So this wonderful woman, Cynthia Wilson, responded to my email this way,
After many years of researching (since 1993), I’ve learned from a pro that birth places/dates can be very misleading. You have to remember that the Census Taker is getting information from family, friends, next door neighbors, occupants of the same household, unrelated to the head or others within that household.

If you are looking for perfection in information regarding your family, you are not going to find it. I often tell my students that if the age is within 5 years or less, your match is probably good. If the years of marriage don’t match the ages of the children, then it’s a good guess that the children are either the 2nd husband’s children or the wife’s children by another man. The children may even assume the surname of the mother’s husband.

If you notice, Sarah is 15 years old – maybe she doesn’t know for sure or her employer gave the information. By the time she is a grown woman, she’s decided Arkansas was where she was born.
Thank you one again Cynthia!

Armed with this knowledge I dug deeper into the 1880 census and guess who else I found living four doors away, Mingo Lovelady! This Mingo is not the same one living with Sarah and family in 1900 because he’s 50 years old but I believe he is the father, even though there is also a difference in place of birth, how many men can there be with the same exact name! Coincidence? I think not!
Not only had Miss Sarah been found but Samuel as well! Now, who is Ann Smith, mother, sister? Another mystery for another day!

I have learned that Louisiana, the northwest section in particular is part of a socio-economic region where Arkansas, Louisiana, Texas and Oklahoma intersect. That helps in bringing some understanding of the different birthplaces.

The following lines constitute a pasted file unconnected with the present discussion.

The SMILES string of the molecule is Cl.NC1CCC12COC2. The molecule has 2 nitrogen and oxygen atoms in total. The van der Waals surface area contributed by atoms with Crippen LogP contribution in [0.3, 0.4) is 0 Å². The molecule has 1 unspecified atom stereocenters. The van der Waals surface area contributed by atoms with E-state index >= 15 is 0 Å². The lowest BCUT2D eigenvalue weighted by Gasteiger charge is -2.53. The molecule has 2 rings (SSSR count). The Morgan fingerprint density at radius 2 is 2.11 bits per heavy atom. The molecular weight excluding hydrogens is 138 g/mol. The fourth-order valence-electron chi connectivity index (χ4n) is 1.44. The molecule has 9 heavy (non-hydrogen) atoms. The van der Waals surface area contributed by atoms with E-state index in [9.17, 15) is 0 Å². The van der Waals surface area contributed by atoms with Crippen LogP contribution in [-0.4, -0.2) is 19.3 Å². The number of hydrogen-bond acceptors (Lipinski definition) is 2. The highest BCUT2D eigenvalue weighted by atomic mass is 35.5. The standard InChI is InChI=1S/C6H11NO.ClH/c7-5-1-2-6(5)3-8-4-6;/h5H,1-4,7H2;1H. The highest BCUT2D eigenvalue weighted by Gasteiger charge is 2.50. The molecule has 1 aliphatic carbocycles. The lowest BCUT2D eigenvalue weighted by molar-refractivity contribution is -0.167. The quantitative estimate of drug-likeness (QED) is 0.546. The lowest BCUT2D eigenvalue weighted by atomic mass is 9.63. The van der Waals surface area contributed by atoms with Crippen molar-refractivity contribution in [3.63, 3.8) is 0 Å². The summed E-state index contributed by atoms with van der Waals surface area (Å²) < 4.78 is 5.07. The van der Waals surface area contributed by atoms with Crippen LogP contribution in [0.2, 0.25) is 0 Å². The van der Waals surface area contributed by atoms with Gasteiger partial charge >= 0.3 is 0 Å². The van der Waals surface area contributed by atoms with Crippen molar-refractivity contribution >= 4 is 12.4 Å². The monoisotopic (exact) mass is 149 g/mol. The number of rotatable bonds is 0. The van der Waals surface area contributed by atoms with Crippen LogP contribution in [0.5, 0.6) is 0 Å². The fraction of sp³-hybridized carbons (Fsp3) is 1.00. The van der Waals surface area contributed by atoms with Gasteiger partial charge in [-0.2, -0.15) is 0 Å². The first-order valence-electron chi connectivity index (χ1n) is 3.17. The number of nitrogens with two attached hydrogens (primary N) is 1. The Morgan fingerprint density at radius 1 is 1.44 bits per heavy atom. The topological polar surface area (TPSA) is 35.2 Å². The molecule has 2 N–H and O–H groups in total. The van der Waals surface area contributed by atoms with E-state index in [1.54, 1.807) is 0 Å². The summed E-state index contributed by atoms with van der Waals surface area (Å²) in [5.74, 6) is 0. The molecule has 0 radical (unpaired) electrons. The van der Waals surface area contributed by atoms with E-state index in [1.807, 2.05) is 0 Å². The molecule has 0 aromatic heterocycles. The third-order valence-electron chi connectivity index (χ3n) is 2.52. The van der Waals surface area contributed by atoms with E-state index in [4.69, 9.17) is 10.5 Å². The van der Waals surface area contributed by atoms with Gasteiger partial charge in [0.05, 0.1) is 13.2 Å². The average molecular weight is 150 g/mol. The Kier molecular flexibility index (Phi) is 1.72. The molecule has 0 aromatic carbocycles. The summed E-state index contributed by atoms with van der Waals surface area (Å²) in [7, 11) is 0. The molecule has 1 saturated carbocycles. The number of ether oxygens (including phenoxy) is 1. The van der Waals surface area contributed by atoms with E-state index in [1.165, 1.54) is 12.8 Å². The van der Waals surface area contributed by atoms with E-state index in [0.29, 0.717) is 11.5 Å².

Sarah Walker Smith was born about 1865 or January 1866 in either Arkansas or Texas. She lived in Shreveport Louisiana in 1900. It’s listed in that census that she bore seven children, five of which were living at the time. Only four are listed as living with her, who are the other three?
The more information I find, the more question I have that need answers. I will give voice to my Great– Great- Grandmother.

PS I think Ann Smith is in fact Samuel’s mother and my great grandmother, Julia Ann, was given Ann as a middle name and my mother was named after her grandmother, Julia Ann!

Smile Momma 🙂

9 thoughts on “Finding Sarah Walker Smith in Shreveport

  1. Great post Donna! And I can certainly relate to how certain melodies, songs, and passages that we’ve read in books just seem to go hand-in-hand with our research efforts! I will be publishing a post soon where my discovery quickly brought to mind a passage from Toni Morrison’s “Song of Solomon” for me — LOL!

    I really like how you are connecting and seeking the help of others with your research too. Ms. Wilson is on point when she says, “If you are looking for perfection in information regarding your family, you are not going to find it.” I’ve learned early that census records, though a genealogist’s gold mine, are filled with errors on both parts — the enumerator and our ancestors, or person, giving the facts. That’s why it is very important that we have in our files multiple records to analyze. Now that you’re on the trail again — I look forward to more information and discoveries about your family!

    Like